Bad internal communication has a butterfly effect in retail. All it takes is for one detail to be miscommunicated and consequently stores around the world lose clients. This effect is even more harmful in large companies with great diversity and a global presence. Different languages, time-zones, and hierarchies make spreading information even more difficult and complicated. And with frontline employees spending most of their time on the sales floor, opportunities for training and briefings are rare, if not completely neglected. 

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2. Broken Brand Promises Result in Lost Customers

 

Brand promises can be a powerful thing. We all know slogans like “Think different” (apple), or “Save money. Live better” (Walmart). But because of the growth of online business, as well as growing skepticism towards brands in general, meaningful customer relationships are more important than ever. In today's competitive landscape, companies need to keep their promise to ensure they retain trust. 

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Tim Kaye, founder of internal communications consultancy PR+ International Communications, also believes it's important to deliver on promises. “When it comes to the crunch, effective communication between head office and staff on the front line is critical because they have to deliver the brand promise that the retailer may communicate externally via its marketing communications.”

 

A loyal and happy customer base is key to any retailer’s success, and it relies heavily on keeping the brand promise.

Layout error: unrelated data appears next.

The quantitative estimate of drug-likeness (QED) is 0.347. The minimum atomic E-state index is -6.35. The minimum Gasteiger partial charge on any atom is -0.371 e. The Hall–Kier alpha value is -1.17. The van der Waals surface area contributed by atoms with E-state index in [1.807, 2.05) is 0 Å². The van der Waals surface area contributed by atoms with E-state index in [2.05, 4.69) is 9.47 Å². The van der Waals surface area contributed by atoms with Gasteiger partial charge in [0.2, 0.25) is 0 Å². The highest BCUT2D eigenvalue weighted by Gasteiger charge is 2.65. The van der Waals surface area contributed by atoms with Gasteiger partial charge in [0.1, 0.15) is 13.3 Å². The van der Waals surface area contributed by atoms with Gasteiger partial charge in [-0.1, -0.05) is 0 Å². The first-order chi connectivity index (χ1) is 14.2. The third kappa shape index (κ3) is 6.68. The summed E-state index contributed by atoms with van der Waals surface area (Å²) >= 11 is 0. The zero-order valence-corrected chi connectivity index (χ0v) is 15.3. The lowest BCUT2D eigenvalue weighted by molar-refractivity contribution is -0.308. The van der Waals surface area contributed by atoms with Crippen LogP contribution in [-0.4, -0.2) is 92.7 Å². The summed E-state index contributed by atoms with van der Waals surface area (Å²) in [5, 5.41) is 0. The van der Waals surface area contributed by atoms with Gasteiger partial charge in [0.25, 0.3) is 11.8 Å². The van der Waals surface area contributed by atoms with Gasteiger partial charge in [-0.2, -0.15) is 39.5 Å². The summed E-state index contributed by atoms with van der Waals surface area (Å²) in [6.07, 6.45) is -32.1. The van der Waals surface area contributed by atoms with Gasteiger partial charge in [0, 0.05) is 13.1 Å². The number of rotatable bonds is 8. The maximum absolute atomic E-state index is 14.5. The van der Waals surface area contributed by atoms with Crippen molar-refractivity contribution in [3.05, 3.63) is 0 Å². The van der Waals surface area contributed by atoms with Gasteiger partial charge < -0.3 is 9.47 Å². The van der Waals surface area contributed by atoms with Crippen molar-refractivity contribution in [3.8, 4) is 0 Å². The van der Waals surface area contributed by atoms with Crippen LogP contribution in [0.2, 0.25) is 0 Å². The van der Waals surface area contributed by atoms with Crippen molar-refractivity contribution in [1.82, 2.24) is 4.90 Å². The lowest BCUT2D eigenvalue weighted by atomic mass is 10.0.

3. Engaged Employees Prevent Communication Voids

 

Communication is the basis of the relationship your customers have with your brand, as well as the relationship you have with your employees. New developments like employee apps offer solutions that allow you to reach your people no matter where they are by communicating with them on a mobile channel that's widely accepted and used: the smartphone.

 

70% of employees today don’t work at a desk. In order to reach everybody, especially in such a dispersed business as retail, communication has to go digital. These days, digital means mobile, and mobile means app. Putting news on the smartphones of your employees means having a wider reach than ever before, with the ability to communicate immediately with every one of your employees. This simply isn't possible on any other device.

 

In addition, apps enable push notifications, a real game changer in internal communication. An app allows you to be directly connected with all of your locations while simultaneously enabling you to share specific details like shift plans or location specific news.

 

How One Danish Kitchen Retailer Solved Their Communication Problems With Staffbase

 

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Nettoline manufactures kitchens, bathrooms, and closets. The company sells through independent retailers and shops in Denmark and the Nordic region and is known for the high quality of their products. Nettoline was founded in the 1970s and is headquartered in Aulum.